This precise piece of correspondence is candid evidence that a fort was in full operation at Georgetown, PA. Yet the date of the fort itself is surrounded on all its sides by folklore and obscurity. Some historians claim that it was originally built by the French when they arrived in the territory. This claim does uphold a substantial amount of truth considering the fact that they would have countless incursions from hostile Indians inhabiting the areas along the Ohio river and neighboring woodlands. They certainly would have needed protection from Indian attacks, and a well-fortified military post was just the answer. To further substantiate these claims, more military correspondence is needed: (1) According to a rare piece written by Rev. Bausman, “in 1786 Benoni Dawson built a “fort” on the site of Georgetown, and his son, Thomas Dawson, one on the other side of the river some years later. These were doubtless, as we have said, strong log cabins…” (2) In John Reardon’s application for a Revolutionary War pension dated September 7, 1833, listed his service from March 1, 1776, October 31, 1776; he was stationed in that part of the Ohio river building “blockhouses”(these were local houses of defense that all frontier families occupied when the occasion arose and would have been present in our area). On January 11, 1779, General McIntosh wrote the following, “On account of scarcity of our provisions I have kept…small parties of the 13th Virginia Regiment at Rairdon’s Bottom.” Clearly, General McIntosh had connections with this military outpost in the Georgetown area and even knew the name. It’s certainly no surprise that he would have, being the fort was so close to his own; by boat, the journey would have taken less than a day.
To better appreciate the purpose of the Fort, it must be understood that Beaver County, at that time, was largely frontier territory and was an important strategic location for the Continental Army. Though a generous amount of trapping, trade, and blacksmithing occupied our region, there were no roads, wagon trails or railroads in the area yet. And since Georgetown was already a flourishing water route, it was easier and much cheaper for the early settlers to journey through the region by way of Georgetown, primarily because of the attraction of keelboats and canoes which it supplied and obtaining the essentials of the fort(s) by the Beaver and Ohio rivers; this made it a paramount objective to the Continental Army generals. One must solely rely on his own inquisitive imagination to fully augment the dangers that our descendants endured in our region. The origin of our history, though obscure and highly contentious among its auditors, is still a glittering odyssey through adventure and persuasive credibility among its citizens. It is the refulgent consensus of local historians that the “original” site of the fort lay on the south bank of the Ohio at the mouth of Mill Creek or Nash Run. As a result of the word “Bottom” they hold a strong conviction that the fort was located along the river at the mouth of a stream; yet, no physical evidence has ever been presented to convince historians of this suggestion. The ancient site of this historic relic is veiled in the tapestry of the brush, trees, and earth that is Georgetown, patiently anticipating rediscovery.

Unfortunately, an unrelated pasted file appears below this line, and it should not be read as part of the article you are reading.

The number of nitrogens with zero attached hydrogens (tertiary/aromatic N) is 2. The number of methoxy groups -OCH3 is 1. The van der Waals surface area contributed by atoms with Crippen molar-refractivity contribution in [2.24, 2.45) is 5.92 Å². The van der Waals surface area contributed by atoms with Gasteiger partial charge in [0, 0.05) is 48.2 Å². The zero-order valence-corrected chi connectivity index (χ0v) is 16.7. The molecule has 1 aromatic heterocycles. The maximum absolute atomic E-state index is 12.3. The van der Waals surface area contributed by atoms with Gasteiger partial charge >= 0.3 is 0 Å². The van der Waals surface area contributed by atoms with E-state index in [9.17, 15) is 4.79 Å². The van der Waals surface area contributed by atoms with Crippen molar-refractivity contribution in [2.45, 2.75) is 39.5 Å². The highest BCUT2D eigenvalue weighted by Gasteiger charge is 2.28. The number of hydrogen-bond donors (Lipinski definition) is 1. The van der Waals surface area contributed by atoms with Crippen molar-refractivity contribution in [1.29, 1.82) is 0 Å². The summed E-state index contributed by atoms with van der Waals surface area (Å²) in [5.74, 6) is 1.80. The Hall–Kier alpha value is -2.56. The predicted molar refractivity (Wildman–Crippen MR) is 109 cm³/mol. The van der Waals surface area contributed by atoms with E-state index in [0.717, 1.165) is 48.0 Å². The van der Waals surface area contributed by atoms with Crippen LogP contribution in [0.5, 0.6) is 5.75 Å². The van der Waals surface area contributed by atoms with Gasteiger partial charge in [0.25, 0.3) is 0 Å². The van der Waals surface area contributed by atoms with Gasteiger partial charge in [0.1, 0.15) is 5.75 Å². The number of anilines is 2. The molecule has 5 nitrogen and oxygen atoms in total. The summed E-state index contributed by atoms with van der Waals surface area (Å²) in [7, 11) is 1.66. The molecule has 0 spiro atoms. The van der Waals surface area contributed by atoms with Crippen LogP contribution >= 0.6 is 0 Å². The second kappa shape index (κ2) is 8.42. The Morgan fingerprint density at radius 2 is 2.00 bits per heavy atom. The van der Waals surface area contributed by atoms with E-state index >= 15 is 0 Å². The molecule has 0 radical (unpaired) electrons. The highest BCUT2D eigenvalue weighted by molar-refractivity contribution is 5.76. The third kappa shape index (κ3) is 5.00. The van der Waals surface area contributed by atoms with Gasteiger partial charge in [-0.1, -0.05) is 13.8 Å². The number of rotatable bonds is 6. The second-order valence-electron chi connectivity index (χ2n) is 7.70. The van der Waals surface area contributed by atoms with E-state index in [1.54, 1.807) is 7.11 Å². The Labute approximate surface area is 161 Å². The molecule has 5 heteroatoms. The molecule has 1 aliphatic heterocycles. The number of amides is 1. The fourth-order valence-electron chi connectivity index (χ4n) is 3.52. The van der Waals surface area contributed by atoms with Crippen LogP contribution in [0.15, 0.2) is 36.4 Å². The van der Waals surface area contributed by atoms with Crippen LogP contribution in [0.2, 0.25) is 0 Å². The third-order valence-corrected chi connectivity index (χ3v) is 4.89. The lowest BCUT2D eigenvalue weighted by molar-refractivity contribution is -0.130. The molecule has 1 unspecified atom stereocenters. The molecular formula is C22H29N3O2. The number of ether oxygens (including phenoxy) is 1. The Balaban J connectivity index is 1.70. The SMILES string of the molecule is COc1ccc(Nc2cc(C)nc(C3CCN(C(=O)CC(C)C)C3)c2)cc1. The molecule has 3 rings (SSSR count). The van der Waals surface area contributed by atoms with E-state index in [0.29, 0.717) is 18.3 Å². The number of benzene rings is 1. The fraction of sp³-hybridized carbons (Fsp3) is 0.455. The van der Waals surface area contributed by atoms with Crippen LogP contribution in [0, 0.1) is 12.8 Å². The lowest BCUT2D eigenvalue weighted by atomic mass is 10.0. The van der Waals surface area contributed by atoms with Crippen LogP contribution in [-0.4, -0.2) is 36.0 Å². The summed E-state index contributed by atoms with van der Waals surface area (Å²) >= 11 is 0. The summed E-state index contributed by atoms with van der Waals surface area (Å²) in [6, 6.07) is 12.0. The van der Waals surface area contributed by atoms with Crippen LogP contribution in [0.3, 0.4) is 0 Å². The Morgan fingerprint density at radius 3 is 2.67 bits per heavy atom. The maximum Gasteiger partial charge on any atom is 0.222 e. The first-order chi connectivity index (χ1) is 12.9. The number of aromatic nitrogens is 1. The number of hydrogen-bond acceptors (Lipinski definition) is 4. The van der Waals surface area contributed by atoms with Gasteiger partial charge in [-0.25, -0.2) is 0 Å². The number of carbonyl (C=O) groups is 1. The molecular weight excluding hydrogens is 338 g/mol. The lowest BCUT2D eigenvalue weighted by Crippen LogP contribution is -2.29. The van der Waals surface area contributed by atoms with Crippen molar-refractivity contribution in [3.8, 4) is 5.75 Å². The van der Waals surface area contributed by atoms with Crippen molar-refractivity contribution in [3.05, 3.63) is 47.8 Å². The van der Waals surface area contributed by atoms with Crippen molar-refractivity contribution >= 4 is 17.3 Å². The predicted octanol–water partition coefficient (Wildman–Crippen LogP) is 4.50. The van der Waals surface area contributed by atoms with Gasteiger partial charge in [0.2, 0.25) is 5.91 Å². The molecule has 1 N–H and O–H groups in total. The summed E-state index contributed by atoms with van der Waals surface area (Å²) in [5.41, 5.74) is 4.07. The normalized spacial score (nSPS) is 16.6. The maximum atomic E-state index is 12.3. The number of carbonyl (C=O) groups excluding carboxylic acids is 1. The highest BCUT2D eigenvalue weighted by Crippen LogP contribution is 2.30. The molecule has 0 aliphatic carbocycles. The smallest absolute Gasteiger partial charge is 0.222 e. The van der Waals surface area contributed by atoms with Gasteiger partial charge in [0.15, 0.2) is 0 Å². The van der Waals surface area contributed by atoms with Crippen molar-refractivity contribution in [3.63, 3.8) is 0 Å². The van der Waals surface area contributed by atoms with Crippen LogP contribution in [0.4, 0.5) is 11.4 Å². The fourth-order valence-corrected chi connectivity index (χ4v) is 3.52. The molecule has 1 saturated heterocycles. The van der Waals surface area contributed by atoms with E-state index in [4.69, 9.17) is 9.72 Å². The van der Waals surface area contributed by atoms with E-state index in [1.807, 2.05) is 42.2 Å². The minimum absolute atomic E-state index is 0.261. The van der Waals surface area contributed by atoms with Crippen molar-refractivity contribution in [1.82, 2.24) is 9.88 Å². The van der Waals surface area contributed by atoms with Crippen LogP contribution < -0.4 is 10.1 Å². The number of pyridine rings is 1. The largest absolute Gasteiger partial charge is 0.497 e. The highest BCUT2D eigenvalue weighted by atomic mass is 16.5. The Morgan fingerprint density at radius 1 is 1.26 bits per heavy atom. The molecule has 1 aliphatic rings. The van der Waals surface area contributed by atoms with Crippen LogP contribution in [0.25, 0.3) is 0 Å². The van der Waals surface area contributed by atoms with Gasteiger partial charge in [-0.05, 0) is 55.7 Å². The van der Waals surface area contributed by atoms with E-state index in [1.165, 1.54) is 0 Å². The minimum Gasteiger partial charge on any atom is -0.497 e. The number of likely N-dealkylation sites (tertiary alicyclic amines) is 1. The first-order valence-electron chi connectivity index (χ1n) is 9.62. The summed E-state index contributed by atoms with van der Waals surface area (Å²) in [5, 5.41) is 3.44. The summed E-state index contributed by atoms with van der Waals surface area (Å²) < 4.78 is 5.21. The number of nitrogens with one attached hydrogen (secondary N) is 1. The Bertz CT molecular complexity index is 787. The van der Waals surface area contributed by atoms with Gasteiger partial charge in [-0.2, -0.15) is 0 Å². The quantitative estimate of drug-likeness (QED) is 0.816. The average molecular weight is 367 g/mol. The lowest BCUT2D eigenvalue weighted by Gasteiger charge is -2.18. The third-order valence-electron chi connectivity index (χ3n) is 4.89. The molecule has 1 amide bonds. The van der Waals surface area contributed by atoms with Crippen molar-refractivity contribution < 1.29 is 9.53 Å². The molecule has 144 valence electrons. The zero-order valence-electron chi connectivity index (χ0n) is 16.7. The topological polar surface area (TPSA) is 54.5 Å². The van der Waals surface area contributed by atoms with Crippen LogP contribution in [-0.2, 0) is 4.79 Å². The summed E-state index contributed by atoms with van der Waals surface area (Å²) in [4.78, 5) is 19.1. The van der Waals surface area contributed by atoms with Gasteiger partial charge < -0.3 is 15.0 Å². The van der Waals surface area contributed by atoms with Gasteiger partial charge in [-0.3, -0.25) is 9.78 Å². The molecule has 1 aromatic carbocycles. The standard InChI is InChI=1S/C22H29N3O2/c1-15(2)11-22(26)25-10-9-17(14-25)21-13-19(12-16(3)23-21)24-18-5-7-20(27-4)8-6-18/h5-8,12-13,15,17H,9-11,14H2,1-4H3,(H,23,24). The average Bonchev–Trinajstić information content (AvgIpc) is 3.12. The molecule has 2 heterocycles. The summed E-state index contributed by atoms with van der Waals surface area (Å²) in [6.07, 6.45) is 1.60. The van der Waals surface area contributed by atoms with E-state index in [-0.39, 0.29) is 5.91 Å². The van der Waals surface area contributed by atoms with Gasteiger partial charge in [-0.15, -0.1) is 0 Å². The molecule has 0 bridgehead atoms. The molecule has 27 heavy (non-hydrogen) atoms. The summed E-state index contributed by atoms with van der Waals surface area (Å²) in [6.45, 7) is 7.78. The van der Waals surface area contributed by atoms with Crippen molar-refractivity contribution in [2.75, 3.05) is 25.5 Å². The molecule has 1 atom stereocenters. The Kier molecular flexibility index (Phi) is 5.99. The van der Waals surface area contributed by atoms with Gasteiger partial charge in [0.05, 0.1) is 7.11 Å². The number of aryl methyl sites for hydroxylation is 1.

Despite its location or the spelling of its name, it is without question that Reardon’s Bottom was a significant military structure, occupied by the Continental Army, and defended and saved the lives of countless citizens of our locality. The imminent role that Georgetown played in the early phase of the American Revolution and the development of Beaver County and the Ohio Valley region is unprecedented, as well as sadly unpopular in writing and symposium. Reardon’s Bottom is not a closed chapter in our history; on the contrary, it is my hope that historians, local and national alike, will give this subject more attention and detail, and even bequeath the land and the name a higher sphere of national and local merit.
Denver and Eugenia Walton and Bob Bauder, Rivers of Destiny, Beaver County Historical Research and Landmarks Foundation for the Beaver County Bicentennial, 1999, p 58.
Denver and Eugenia Walton and Bob Bauder, Rivers of Destiny, Beaver County Historical Research and Landmarks Foundation for the Beaver County Bicentennial, 1999, p 60.
Thomas J Malone, John Bever, Pioneer Surveyor, East Liverpool Historical Society, 1975, p 31.